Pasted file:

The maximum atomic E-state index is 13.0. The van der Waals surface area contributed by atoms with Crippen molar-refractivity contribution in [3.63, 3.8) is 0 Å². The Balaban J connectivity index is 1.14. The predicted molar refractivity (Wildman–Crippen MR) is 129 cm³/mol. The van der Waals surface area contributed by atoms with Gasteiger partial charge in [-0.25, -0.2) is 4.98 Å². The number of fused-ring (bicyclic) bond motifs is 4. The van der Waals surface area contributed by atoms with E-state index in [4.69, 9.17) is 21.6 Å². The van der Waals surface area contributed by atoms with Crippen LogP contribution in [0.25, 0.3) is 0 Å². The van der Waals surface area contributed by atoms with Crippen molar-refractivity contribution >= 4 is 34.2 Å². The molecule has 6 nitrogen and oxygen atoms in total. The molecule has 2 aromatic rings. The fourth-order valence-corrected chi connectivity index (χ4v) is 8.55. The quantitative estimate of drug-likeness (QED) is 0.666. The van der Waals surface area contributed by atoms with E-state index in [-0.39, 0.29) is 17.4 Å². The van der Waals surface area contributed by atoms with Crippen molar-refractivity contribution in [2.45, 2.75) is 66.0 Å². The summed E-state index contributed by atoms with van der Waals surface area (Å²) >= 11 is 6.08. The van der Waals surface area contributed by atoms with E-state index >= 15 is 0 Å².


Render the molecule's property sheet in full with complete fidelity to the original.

The maximum atomic E-state index is 13.0. The van der Waals surface area contributed by atoms with Crippen molar-refractivity contribution in [3.63, 3.8) is 0 Å². The Balaban J connectivity index is 1.14. The predicted molar refractivity (Wildman–Crippen MR) is 129 cm³/mol. The van der Waals surface area contributed by atoms with Gasteiger partial charge in [-0.25, -0.2) is 4.98 Å². The number of fused-ring (bicyclic) bond motifs is 4. The van der Waals surface area contributed by atoms with E-state index in [4.69, 9.17) is 21.6 Å². The van der Waals surface area contributed by atoms with Crippen LogP contribution in [0.25, 0.3) is 0 Å². The van der Waals surface area contributed by atoms with Crippen molar-refractivity contribution >= 4 is 34.2 Å². The molecule has 6 nitrogen and oxygen atoms in total. The molecule has 2 aromatic rings. The fourth-order valence-corrected chi connectivity index (χ4v) is 8.55. The quantitative estimate of drug-likeness (QED) is 0.666. The van der Waals surface area contributed by atoms with E-state index in [-0.39, 0.29) is 17.4 Å². The van der Waals surface area contributed by atoms with Crippen molar-refractivity contribution in [2.45, 2.75) is 66.0 Å². The summed E-state index contributed by atoms with van der Waals surface area (Å²) >= 11 is 6.08. The van der Waals surface area contributed by atoms with E-state index >= 15 is 0 Å².